The DOE's Office of Energy Efficiency and Renewable Energy (EERE) is supporting Cypress Development, which is developing a lithium claystone deposit in Nevada, in its plans to submit formal three-year research proposals for projects it is conducting with US universities.
The first project is a collaboration with the University of Utah, Colorado School of Mines, and Cornell University that aims to develop technology to demonstrate the use of "Next Generation Lithium Ion Sieve Technology" for recovering lithium, including lithium contained in clay minerals.
Lithium ion-sieve (LIS) adsorption is considered a promising method of aqueous recovery technologies due to its low energy consumption and environment-friendly process.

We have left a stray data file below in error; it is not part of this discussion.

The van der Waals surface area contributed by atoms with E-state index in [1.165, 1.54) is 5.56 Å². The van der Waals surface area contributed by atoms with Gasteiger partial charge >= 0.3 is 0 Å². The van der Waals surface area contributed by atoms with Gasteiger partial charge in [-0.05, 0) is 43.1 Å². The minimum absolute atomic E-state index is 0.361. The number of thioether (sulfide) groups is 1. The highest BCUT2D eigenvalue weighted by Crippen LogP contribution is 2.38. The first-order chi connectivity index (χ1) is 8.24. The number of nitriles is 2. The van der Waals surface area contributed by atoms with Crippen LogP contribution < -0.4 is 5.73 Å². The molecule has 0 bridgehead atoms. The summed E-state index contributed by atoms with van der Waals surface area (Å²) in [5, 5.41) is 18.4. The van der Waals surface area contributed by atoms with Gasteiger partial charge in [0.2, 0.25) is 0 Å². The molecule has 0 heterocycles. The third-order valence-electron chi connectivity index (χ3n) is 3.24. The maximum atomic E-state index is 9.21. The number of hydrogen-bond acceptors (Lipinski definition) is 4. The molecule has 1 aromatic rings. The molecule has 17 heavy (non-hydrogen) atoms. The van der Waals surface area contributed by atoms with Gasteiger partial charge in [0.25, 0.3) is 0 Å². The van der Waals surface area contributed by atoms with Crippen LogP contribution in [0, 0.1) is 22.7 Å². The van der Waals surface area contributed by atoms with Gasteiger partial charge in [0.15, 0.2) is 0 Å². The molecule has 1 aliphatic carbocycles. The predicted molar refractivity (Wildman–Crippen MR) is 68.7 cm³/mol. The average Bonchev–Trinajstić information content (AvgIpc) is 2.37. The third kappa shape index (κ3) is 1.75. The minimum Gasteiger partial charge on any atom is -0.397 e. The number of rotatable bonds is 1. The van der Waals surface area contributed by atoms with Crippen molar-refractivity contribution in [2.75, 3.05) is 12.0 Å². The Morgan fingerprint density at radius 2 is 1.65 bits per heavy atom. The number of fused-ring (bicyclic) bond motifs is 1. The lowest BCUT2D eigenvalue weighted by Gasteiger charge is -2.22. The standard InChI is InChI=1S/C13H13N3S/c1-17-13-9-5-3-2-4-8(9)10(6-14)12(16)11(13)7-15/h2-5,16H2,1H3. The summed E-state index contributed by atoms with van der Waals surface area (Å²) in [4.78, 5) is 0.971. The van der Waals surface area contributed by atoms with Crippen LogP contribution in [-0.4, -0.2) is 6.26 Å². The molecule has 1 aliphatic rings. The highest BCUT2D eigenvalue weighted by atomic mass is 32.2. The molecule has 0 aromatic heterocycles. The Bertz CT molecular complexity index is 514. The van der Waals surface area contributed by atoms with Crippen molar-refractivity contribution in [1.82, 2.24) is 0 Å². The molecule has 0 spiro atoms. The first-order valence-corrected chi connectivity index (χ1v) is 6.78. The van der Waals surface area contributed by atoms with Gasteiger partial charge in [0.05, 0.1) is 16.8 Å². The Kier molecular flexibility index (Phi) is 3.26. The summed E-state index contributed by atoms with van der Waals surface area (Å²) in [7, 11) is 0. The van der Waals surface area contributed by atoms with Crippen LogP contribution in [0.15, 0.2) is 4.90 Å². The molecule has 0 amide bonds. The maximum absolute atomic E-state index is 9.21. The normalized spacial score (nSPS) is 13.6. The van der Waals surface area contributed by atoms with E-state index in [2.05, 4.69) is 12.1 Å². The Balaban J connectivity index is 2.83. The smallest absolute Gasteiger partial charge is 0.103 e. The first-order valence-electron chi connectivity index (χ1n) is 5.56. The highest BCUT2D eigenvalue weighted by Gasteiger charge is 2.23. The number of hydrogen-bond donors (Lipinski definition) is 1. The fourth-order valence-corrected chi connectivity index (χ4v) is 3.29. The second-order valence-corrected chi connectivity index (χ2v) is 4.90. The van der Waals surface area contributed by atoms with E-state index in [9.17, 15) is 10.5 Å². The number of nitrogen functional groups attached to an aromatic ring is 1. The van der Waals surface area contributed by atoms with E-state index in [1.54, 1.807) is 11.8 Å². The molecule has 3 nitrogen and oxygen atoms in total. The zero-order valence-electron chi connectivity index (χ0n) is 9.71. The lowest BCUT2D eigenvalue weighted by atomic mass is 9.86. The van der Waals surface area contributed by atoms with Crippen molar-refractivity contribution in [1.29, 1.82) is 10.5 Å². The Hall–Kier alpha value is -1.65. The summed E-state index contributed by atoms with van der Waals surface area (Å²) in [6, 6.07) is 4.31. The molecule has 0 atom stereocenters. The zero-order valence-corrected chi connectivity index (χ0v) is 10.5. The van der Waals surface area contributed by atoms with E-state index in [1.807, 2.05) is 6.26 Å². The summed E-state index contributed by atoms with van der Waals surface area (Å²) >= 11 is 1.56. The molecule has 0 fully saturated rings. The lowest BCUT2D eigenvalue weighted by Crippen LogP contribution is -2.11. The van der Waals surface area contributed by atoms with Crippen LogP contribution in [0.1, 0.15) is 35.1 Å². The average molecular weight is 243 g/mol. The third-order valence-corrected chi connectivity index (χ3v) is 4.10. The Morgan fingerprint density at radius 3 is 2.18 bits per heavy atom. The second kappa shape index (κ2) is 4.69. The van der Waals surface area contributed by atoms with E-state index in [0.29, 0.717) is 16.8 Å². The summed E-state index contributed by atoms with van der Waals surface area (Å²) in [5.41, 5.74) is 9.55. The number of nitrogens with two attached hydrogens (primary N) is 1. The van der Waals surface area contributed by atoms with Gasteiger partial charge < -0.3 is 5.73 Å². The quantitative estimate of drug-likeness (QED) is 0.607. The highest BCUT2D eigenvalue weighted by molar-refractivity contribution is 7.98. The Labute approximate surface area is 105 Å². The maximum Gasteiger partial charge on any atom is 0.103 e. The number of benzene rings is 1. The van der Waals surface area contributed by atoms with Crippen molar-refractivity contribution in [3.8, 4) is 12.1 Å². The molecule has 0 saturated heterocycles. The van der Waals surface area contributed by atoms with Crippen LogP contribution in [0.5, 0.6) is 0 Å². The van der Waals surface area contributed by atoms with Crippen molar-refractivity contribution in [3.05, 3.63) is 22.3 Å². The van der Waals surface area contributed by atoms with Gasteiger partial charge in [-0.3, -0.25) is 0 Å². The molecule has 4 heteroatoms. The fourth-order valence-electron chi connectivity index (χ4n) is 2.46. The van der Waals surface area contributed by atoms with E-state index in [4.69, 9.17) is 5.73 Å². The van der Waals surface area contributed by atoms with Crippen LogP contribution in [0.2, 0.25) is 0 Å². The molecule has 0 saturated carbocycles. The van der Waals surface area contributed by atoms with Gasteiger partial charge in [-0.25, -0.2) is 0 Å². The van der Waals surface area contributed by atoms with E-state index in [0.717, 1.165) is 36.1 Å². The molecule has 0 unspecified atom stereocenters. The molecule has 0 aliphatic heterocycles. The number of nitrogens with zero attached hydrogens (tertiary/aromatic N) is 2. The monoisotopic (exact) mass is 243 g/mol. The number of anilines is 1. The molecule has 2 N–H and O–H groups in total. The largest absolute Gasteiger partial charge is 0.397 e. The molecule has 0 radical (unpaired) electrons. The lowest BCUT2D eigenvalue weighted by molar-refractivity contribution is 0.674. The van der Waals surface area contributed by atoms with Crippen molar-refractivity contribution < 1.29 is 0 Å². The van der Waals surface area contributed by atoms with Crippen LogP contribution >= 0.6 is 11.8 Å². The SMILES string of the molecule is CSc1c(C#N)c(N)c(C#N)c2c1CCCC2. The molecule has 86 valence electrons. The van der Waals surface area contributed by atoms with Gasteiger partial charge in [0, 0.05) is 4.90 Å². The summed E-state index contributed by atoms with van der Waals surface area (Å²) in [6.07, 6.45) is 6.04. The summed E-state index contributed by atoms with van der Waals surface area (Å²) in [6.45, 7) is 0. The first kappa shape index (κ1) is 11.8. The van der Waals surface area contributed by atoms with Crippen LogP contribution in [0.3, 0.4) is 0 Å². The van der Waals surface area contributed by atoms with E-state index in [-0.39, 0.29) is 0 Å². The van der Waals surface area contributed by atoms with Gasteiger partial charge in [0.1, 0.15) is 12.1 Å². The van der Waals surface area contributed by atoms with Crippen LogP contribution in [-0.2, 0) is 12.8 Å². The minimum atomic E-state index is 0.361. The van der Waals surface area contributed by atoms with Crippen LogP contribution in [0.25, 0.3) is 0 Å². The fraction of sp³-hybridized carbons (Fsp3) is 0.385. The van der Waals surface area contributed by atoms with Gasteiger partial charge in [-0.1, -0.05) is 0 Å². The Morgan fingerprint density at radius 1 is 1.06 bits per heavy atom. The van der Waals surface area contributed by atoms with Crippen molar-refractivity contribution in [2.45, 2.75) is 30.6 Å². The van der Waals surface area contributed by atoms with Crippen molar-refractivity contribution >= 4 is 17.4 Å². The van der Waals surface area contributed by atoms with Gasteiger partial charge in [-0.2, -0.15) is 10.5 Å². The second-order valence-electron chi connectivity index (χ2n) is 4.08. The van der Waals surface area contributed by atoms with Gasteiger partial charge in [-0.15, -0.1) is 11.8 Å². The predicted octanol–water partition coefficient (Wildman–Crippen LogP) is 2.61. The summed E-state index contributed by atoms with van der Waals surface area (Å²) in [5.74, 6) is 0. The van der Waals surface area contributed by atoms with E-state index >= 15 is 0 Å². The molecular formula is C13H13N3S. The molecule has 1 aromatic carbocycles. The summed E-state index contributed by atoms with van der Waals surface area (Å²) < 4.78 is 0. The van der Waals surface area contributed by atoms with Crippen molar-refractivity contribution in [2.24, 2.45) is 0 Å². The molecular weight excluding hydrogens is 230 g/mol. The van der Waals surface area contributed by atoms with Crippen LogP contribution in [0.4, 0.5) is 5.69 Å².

A second project in partnership with the University of Utah, Pacific Northwest National Laboratory (PNNL), and Cornell University, is titled "Novel and Adaptive Amino Acid Looping Strategy for Directing Lithium Carbonate Synthesis by Using CO2".
"We are pleased to have the EERE encourage these two research efforts " said Todd S Fayram, chief metallurgist for Cypress. "Successful completion of either project will allow for more efficient utilization and lower cost recovery of lithium including from the claystone resources in Cypress' deposit in Clayton Valley, Nevada."
Cypress announced an updated resource estimate for Clayton Valley in August that increased this to 574.1 million tonnes averaging 1,081 ppm Li or 3.3 million tonnes lithium carbonate equivalent (LCE).